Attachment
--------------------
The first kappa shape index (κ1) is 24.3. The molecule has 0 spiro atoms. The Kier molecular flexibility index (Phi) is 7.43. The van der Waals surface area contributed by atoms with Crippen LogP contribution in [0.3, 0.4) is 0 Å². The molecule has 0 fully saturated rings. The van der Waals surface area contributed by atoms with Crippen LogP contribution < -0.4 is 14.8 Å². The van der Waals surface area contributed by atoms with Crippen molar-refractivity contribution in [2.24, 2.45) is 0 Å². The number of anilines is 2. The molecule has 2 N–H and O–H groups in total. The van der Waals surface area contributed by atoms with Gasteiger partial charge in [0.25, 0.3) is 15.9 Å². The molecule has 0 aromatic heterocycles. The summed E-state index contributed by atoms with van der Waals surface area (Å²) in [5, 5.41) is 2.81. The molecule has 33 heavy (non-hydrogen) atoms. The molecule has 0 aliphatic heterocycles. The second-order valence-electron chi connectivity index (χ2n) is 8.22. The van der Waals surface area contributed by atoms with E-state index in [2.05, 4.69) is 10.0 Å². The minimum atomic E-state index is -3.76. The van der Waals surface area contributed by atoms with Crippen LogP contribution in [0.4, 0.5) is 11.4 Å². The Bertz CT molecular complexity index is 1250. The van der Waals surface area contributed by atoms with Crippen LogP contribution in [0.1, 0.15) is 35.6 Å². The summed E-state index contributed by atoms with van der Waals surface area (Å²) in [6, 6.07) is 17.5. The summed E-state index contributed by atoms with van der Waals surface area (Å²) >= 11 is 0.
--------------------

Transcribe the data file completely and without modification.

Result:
The first kappa shape index (κ1) is 24.3. The molecule has 0 spiro atoms. The Kier molecular flexibility index (Phi) is 7.43. The van der Waals surface area contributed by atoms with Crippen LogP contribution in [0.3, 0.4) is 0 Å². The molecule has 0 fully saturated rings. The van der Waals surface area contributed by atoms with Crippen LogP contribution < -0.4 is 14.8 Å². The van der Waals surface area contributed by atoms with Crippen molar-refractivity contribution in [2.24, 2.45) is 0 Å². The number of anilines is 2. The molecule has 2 N–H and O–H groups in total. The van der Waals surface area contributed by atoms with Gasteiger partial charge in [0.25, 0.3) is 15.9 Å². The molecule has 0 aromatic heterocycles. The summed E-state index contributed by atoms with van der Waals surface area (Å²) in [5, 5.41) is 2.81. The molecule has 33 heavy (non-hydrogen) atoms. The molecule has 0 aliphatic heterocycles. The second-order valence-electron chi connectivity index (χ2n) is 8.22. The van der Waals surface area contributed by atoms with E-state index in [2.05, 4.69) is 10.0 Å². The minimum atomic E-state index is -3.76. The van der Waals surface area contributed by atoms with Crippen LogP contribution in [0.4, 0.5) is 11.4 Å². The Bertz CT molecular complexity index is 1250. The van der Waals surface area contributed by atoms with Crippen LogP contribution in [0.1, 0.15) is 35.6 Å². The summed E-state index contributed by atoms with van der Waals surface area (Å²) in [6, 6.07) is 17.5. The summed E-state index contributed by atoms with van der Waals surface area (Å²) >= 11 is 0.